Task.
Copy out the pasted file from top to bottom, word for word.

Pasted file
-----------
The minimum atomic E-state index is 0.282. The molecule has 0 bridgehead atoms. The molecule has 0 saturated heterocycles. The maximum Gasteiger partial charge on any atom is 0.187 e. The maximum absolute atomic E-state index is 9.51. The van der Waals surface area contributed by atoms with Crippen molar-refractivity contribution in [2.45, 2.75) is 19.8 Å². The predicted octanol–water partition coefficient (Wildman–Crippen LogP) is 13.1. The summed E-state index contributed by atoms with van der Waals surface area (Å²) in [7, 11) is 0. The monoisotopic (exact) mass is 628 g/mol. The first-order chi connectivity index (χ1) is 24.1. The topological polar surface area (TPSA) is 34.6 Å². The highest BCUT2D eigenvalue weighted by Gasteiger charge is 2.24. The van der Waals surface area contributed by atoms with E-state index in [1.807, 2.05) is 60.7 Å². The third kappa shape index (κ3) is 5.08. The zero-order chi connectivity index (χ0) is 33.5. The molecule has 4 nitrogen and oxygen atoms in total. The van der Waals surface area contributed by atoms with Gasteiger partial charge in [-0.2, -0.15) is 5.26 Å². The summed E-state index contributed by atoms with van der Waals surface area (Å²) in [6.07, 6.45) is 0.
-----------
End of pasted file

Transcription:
The minimum atomic E-state index is 0.282. The molecule has 0 bridgehead atoms. The molecule has 0 saturated heterocycles. The maximum Gasteiger partial charge on any atom is 0.187 e. The maximum absolute atomic E-state index is 9.51. The van der Waals surface area contributed by atoms with Crippen molar-refractivity contribution in [2.45, 2.75) is 19.8 Å². The predicted octanol–water partition coefficient (Wildman–Crippen LogP) is 13.1. The summed E-state index contributed by atoms with van der Waals surface area (Å²) in [7, 11) is 0. The monoisotopic (exact) mass is 628 g/mol. The first-order chi connectivity index (χ1) is 24.1. The topological polar surface area (TPSA) is 34.6 Å². The highest BCUT2D eigenvalue weighted by Gasteiger charge is 2.24. The van der Waals surface area contributed by atoms with E-state index in [1.807, 2.05) is 60.7 Å². The third kappa shape index (κ3) is 5.08. The zero-order chi connectivity index (χ0) is 33.5. The molecule has 4 nitrogen and oxygen atoms in total. The van der Waals surface area contributed by atoms with Gasteiger partial charge in [-0.2, -0.15) is 5.26 Å². The summed E-state index contributed by atoms with van der Waals surface area (Å²) in [6.07, 6.45) is 0.